I originally posted this on December 31, 2011. I think it has a great deal to do with what is happening at St. Mary Parish in Platteville, Wisconsin where Bishop Morlino is about to place the parish under "interdict." I had about 25 comments to my post which you can read by pressing the sentence below or read the post which I have copied below. (The one I reprinted below has updated pictures though!)
JUST HOW MUCH AUTHORITY DOES A PRIEST HAVE TO DABBLE WITH CHANGES IN THE LITURGY
This is an Ordinary Form Mass at Saint Joseph Church:
It was until about 1974 or possibly later that St. Joseph Church in Augusta, my home parish where I grew up, changed the manner in which we received Holy Communion. Up until that time, we knelt at the altar railing and received on the tongue. The neighboring parish was standing, some were receiving in the hand and they had a limited number of Extraordinary Ministers of Holy Communion--not out of need at that time, since the chalice was not given to the people and there were enough priests on the staff there, but out of theology. This was a lay ministry that had to be exercised.
Then over night the pastor told us that "Vatican II" said we should stand for Holy Communion, because we are adults and it is more "adult" to stand. Some of us were puzzled by that statement, but it was a rationale and many still use it today. It wasn't until the 1980's that my home parish allowed the common chalice, although I distinctly remember intinction around 1975 and I liked it--but that was short-lived because liturgical theologians were saying it was like "dunking donuts" and shouldn't be done, only drinking from the chalice was liturgically correct.
But the point to what I am saying is that no one in our congregation asked to stand, asked for intinction or asked for the common chalice. No one asked for Extraordinary Ministers of Holy Communion (which was the most controversial after Holy Communion in the hand). It was imposed and this cause some negative reactions--it was top down and what Vatican II mandated.
As I read some of the comments on my blog, it seems that many who comment like this top down imposition but only if it fits their "theology and theological disposition."
Even though for the Ordinary Form of the Mass, the General Instruction and the rubrics of the Mass clearly favor the vernacular, facing the people, standing for Holy Communion and Communion under both kinds, there are some who would like all that ignored. And there are some priests who are willing to oblige. They impose their own ideology upon their flock. They celebrate Mass ad orientem in the Ordinary Form, they use a great deal of Latin and they do not allow the choice of receiving from the chalice. They do not allow altar girls (although this is allowed in liturgical law) and they do not allow EMC's although this is clearly allowed in the norms and by every bishop in the USA when there is a need. And I want to clearly say that when a priest following the norms of the liturgy that are allowed and thus makes the chalice available that sufficient chalices must be available and sufficient Holy Communion stations must be available to "facilitate" this rite of the Church. So if there is only one priest and you have the chalice and need four stations for the Host and six chalices for the laity--that is a need, not a luxury or a contrived use of EMC's.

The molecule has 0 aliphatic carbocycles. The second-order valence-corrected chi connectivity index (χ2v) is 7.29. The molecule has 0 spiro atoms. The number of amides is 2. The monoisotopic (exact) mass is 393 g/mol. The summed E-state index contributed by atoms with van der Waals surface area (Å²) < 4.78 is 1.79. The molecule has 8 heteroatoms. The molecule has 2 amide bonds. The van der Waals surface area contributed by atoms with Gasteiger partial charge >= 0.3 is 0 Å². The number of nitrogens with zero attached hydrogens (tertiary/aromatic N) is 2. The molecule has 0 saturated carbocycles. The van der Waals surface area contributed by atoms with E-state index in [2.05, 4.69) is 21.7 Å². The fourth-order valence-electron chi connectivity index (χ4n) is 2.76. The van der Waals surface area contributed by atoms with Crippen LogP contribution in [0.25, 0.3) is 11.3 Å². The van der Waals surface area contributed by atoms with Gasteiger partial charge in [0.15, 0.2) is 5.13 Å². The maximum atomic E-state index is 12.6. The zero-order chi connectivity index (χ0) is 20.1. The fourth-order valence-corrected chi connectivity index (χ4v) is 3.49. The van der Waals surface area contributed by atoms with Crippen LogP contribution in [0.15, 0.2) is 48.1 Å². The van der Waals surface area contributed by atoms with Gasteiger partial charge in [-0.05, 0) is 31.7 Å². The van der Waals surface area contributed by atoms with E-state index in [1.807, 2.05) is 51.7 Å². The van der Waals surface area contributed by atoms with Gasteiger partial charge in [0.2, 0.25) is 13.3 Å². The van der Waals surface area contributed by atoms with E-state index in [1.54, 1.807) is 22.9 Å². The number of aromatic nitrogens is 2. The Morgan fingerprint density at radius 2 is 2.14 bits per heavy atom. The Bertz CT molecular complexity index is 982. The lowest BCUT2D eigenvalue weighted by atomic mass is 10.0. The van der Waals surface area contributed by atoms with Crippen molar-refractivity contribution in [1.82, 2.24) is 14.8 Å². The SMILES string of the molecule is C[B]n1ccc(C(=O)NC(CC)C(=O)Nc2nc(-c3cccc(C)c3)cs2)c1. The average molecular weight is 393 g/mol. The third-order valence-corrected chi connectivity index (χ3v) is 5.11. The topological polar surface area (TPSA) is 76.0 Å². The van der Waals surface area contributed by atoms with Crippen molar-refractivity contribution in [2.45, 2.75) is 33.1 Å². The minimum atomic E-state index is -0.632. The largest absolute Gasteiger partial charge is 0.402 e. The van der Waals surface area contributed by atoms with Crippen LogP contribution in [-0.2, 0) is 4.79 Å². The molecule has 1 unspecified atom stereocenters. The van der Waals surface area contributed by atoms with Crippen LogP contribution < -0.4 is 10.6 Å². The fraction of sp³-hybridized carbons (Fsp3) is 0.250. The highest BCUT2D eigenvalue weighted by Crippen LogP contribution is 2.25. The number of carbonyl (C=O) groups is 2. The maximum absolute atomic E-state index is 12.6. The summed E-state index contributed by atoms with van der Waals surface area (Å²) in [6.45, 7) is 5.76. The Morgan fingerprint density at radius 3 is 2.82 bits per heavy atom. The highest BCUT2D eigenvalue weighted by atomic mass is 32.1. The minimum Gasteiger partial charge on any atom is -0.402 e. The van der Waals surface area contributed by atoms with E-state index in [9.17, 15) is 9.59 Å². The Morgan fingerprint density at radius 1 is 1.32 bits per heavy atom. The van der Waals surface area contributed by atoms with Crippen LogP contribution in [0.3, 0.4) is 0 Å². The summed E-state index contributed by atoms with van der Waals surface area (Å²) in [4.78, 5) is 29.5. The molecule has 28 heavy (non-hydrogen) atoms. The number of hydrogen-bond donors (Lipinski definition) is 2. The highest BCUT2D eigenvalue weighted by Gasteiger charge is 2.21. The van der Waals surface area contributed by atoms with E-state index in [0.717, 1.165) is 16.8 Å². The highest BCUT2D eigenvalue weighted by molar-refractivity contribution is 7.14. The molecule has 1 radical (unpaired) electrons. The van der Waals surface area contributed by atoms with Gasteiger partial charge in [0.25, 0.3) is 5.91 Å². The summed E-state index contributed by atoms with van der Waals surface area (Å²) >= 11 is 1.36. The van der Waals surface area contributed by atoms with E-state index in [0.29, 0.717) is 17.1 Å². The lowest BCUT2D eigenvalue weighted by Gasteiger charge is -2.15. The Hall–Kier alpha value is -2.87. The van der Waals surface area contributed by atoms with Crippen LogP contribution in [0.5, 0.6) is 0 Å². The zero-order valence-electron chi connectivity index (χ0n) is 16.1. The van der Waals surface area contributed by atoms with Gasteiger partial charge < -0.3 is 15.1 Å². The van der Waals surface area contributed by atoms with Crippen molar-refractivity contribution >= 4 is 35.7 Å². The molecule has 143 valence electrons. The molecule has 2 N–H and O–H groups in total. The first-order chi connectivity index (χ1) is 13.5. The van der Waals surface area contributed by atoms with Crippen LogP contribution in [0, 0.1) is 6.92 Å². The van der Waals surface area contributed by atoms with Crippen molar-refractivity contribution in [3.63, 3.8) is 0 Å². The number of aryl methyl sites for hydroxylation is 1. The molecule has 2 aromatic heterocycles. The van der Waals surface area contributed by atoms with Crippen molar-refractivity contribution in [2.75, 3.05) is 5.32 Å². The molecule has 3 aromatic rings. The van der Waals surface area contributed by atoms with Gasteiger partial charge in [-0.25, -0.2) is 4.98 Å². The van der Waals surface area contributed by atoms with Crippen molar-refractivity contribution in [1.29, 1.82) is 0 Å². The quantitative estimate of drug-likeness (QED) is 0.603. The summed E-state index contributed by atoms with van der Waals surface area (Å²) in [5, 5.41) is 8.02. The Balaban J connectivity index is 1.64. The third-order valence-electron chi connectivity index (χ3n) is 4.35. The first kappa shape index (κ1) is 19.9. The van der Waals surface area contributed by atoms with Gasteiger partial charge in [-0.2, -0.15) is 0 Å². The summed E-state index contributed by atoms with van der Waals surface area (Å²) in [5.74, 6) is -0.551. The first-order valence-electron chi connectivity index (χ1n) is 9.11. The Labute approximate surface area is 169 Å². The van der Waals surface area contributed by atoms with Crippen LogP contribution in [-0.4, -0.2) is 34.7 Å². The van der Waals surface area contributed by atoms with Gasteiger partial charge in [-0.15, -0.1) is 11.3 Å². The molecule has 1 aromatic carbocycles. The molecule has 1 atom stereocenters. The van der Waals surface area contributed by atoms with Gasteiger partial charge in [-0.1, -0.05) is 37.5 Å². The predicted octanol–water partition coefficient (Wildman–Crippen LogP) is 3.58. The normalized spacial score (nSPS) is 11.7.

But let's put the shoe on the other foot. We know that bishops are slow to correct actual liturgical abuses by priests and congregations in the Ordinary Form of the Mass.
Let say that I want to celebrate the EF low Mass in ten minutes and I race through it. Shouldn't I be able to impose that on you?
Female lectors at the EF Mass anyone?
And if I want lay preachers at Mass, like U.S. Senator Saxby Chambliss "preaching" at our Cherry Blossom Festival Mass on "Pink" Sunday (Laetare) shouldn't I be able to do that even if he is Episcopalian?
How would those who want to follow the rubrics of the EF Mass feel if there were a group coming to the EF Mass who wanted to make a public act of piety and stand for Holy Communion although the norm for this Mass is to kneel? And to recive in the hand? Should they be accommodated as we are suppose to accommodate those who in the OF form of the Mass refuse the norm to stand and kneel? Just wondering?
And if I want to parade around in pink with my parochial vicar, just who says I can't?